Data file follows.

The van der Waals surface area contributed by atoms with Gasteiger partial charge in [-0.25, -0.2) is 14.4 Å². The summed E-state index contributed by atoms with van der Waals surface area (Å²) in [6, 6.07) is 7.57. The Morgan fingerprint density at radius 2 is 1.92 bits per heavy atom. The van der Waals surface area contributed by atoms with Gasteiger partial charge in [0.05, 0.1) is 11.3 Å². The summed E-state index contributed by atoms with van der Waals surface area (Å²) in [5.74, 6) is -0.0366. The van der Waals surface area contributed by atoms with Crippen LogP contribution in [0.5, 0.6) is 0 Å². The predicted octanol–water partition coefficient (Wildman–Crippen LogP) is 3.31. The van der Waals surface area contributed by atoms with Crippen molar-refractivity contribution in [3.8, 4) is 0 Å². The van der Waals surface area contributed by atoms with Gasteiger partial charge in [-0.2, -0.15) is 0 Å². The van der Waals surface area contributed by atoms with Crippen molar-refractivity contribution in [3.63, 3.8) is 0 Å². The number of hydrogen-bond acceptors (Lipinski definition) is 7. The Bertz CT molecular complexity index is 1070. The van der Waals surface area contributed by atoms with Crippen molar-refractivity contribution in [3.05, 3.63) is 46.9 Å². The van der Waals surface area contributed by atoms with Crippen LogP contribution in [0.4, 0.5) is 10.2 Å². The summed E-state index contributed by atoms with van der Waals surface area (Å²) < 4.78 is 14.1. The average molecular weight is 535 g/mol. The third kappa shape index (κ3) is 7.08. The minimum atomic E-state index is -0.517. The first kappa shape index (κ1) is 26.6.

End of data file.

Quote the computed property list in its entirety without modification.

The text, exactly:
The van der Waals surface area contributed by atoms with Gasteiger partial charge in [-0.25, -0.2) is 14.4 Å². The summed E-state index contributed by atoms with van der Waals surface area (Å²) in [6, 6.07) is 7.57. The Morgan fingerprint density at radius 2 is 1.92 bits per heavy atom. The van der Waals surface area contributed by atoms with Gasteiger partial charge in [0.05, 0.1) is 11.3 Å². The summed E-state index contributed by atoms with van der Waals surface area (Å²) in [5.74, 6) is -0.0366. The van der Waals surface area contributed by atoms with Crippen LogP contribution in [0.5, 0.6) is 0 Å². The predicted octanol–water partition coefficient (Wildman–Crippen LogP) is 3.31. The van der Waals surface area contributed by atoms with Crippen molar-refractivity contribution in [3.8, 4) is 0 Å². The van der Waals surface area contributed by atoms with Gasteiger partial charge in [-0.2, -0.15) is 0 Å². The van der Waals surface area contributed by atoms with Crippen molar-refractivity contribution in [3.63, 3.8) is 0 Å². The number of hydrogen-bond acceptors (Lipinski definition) is 7. The Bertz CT molecular complexity index is 1070. The van der Waals surface area contributed by atoms with Crippen molar-refractivity contribution in [3.05, 3.63) is 46.9 Å². The van der Waals surface area contributed by atoms with Crippen LogP contribution in [0.4, 0.5) is 10.2 Å². The summed E-state index contributed by atoms with van der Waals surface area (Å²) < 4.78 is 14.1. The average molecular weight is 535 g/mol. The third kappa shape index (κ3) is 7.08. The minimum atomic E-state index is -0.517. The first kappa shape index (κ1) is 26.6.